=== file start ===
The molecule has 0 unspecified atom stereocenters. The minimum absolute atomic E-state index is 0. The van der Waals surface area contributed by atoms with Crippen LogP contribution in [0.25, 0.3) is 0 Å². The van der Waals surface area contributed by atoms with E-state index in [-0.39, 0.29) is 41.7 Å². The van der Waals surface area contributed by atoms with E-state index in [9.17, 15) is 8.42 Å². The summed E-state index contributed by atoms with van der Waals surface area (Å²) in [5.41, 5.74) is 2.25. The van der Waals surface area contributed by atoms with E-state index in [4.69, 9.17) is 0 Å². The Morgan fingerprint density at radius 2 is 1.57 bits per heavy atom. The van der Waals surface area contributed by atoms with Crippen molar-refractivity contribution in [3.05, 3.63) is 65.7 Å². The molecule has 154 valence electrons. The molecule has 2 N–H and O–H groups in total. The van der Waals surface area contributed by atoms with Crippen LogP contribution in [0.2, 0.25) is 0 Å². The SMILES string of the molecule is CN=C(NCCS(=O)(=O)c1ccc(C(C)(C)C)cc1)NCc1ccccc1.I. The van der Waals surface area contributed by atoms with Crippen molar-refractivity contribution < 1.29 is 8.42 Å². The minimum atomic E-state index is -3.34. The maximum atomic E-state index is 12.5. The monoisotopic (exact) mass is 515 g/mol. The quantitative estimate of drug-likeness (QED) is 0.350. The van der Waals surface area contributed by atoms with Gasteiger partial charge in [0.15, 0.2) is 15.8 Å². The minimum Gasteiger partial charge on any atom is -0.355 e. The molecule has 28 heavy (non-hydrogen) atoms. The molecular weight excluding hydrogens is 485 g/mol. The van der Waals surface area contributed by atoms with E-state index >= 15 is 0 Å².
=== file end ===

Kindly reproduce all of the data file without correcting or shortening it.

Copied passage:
The molecule has 0 unspecified atom stereocenters. The minimum absolute atomic E-state index is 0. The van der Waals surface area contributed by atoms with Crippen LogP contribution in [0.25, 0.3) is 0 Å². The van der Waals surface area contributed by atoms with E-state index in [-0.39, 0.29) is 41.7 Å². The van der Waals surface area contributed by atoms with E-state index in [9.17, 15) is 8.42 Å². The summed E-state index contributed by atoms with van der Waals surface area (Å²) in [5.41, 5.74) is 2.25. The van der Waals surface area contributed by atoms with E-state index in [4.69, 9.17) is 0 Å². The Morgan fingerprint density at radius 2 is 1.57 bits per heavy atom. The van der Waals surface area contributed by atoms with Crippen molar-refractivity contribution in [3.05, 3.63) is 65.7 Å². The molecule has 154 valence electrons. The molecule has 2 N–H and O–H groups in total. The van der Waals surface area contributed by atoms with Crippen LogP contribution in [0.2, 0.25) is 0 Å². The SMILES string of the molecule is CN=C(NCCS(=O)(=O)c1ccc(C(C)(C)C)cc1)NCc1ccccc1.I. The van der Waals surface area contributed by atoms with Crippen molar-refractivity contribution < 1.29 is 8.42 Å². The minimum atomic E-state index is -3.34. The maximum atomic E-state index is 12.5. The monoisotopic (exact) mass is 515 g/mol. The quantitative estimate of drug-likeness (QED) is 0.350. The van der Waals surface area contributed by atoms with Gasteiger partial charge in [0.15, 0.2) is 15.8 Å². The minimum Gasteiger partial charge on any atom is -0.355 e. The molecule has 28 heavy (non-hydrogen) atoms. The molecular weight excluding hydrogens is 485 g/mol. The van der Waals surface area contributed by atoms with E-state index >= 15 is 0 Å².